Image from Pexels.

Image from Pexels.

One of the most common pieces of advice people give to those going through the college admissions process is to apply to a variety of schools, while keeping up a solid ratio between safeties, matches, and reaches. Upon researching, however, people discover that application fees run high, as do the costs associated with not only taking the SAT or ACT but sending those scores.

Of course, this understandably discourages many who don’t know what their other options are. College organizations recognize that financial circumstances should never be a barrier to the admissions process, and they’re here to help by administering fee waivers. The three major ones which offer such that I’m going to talk about are CollegeBoard, NACAC, and Common App.

CollegeBoard

What do they offer?

Waivers for the SAT, SAT Subject Tests, and college applications

Who qualifies?

Low-income students in the U.S. or U.S. territories! SAT fee waivers are available to 11th and 12th grade students, and SAT Subject Test fee waivers are available to those in grades 9 through 12.

According to CollegeBoard, if any of these statements apply to you, you are automatically eligible to qualify for them:

  • You’re enrolled in or eligible to participate in the National School Lunch Program (NSLP).
  • Your annual family income falls within the Income Eligibility Guidelines set by the USDA Food and Nutrition Service.
  • You’re enrolled in a federal, state, or local program that aids students from low-income families (e.g., Federal TRIO programs such as Upward Bound).
  • Your family receives public assistance.
  • You live in federally subsidized public housing or a foster home, or are homeless.
  • You are a ward of the state or an orphan.

What do they cover?

The registration fee for up to two SATs, two SAT Subject Tests, four limited-time score reports, and more, including four college application fee waivers!

How can I get them?

Talk to your guidance counselor, who will likely become your greatest asset during this process. He or she has access and can connect you to the necessary resources and documents. You will need to provide some proof of eligibility if such has not been made previously available to your counselor, which applies to the NACAC and Common App fee waivers as well. If you’re homeschooled, no worries — just contact a local high school counselor and be prepared to provide some kind of proof of eligibility.

A major added bonus is that once you obtain the SAT fee waivers, you’ll automatically get four college application fee waivers. If you’re a senior, you’ll get the college application fee waivers when you get your SAT scores. Took it as a junior? They’ll be coming your way the fall of your senior year.

National Association for College Admission Counseling (NACAC)

What do they offer? 

A Request for Application Fee Waiver Form, which you can access here.

Who qualifies?

The same criteria the CollegeBoard upholds applies to the NACAC as well.

What do they cover?

College application fees. While the NACAC recommends limiting the form’s use to four schools, that’s not a strict rule by any means — my counselor was really lax about it, so I was able to use it for eight schools without a problem.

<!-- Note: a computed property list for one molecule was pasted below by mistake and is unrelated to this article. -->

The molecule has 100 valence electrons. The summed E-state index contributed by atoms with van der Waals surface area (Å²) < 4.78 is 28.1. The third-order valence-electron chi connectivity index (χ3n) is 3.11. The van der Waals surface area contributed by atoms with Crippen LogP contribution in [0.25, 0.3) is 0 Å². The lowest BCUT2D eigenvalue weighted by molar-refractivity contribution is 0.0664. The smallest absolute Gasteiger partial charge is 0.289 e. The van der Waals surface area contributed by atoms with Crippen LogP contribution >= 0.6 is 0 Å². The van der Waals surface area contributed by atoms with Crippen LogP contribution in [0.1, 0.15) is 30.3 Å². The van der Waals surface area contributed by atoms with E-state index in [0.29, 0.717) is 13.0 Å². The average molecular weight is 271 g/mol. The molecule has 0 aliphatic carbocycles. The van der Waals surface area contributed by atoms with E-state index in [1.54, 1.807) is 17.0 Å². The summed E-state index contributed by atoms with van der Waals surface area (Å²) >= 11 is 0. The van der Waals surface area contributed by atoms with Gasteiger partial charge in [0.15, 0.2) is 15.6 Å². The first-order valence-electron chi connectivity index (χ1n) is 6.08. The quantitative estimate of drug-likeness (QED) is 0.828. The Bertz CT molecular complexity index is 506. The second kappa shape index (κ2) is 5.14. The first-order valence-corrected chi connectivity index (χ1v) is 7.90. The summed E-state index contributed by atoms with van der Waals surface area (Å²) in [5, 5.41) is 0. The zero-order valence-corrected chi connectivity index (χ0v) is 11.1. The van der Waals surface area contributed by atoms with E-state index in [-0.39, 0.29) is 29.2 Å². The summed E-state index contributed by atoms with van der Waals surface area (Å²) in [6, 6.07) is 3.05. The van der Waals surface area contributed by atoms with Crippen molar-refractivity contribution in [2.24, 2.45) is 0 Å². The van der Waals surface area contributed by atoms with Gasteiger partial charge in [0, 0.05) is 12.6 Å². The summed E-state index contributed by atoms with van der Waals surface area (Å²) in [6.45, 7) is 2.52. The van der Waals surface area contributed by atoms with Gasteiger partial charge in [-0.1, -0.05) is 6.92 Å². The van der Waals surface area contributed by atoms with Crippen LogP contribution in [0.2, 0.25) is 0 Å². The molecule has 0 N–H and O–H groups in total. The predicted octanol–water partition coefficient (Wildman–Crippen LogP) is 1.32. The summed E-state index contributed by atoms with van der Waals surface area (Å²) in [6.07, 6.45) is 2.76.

How can I get them?

Again, your guidance counselor! This is extra important because the form needs to be signed and pressed with your school’s seal as a means of verification. Then, mail it to the admissions office of whatever college or university you’re applying to. Homeschooled students should contact an official at a local high school to obtain their signature.

Common App

What do they offer?

Application fee waivers!

Who qualifies?

The same criteria the CollegeBoard and NACAC uphold applies, but a supporting statement from some type of official, like a counselor or community leader, will also be accepted.

What do they cover?

Application fees for whatever college you’re applying to that is a member of the Common App.

How can I get them?

Unlike the other two, this one is completely electronic. One of the questions in the Profile section of the Common App asks whether you feel your financial circumstances would qualify you for a fee waiver, and all you have to do is indicate so. This information then reaches your guidance counselor who verifies it.

That’s it for the basic run-down, but here’s some other general information that’s just as important to know:

  • Keep in mind that while many schools accept application fee waivers, there are some that don’t. Here’s a handy database from CollegeBoard you can use and refer to during your search.
  • Check your email! Some schools send out fee waivers by way of special codes, which you can enter into wherever it is that you’re applying. Fordham did this during my senior year, which was a great incentive for many of my friends and myself to learn more about the school and apply.
  • Keep checking in with your guidance counselor to verify that your documents and other necessary items have been processed without a problem. You don’t want to find yourself in a situation in which something went astray after it’s too late to fix it — communication is one of the most critical parts of this process.

Hopefully, this article provided some of you with relief that you may not have to break the bank to get through applying to college. Best of luck to everyone moving forward with it!



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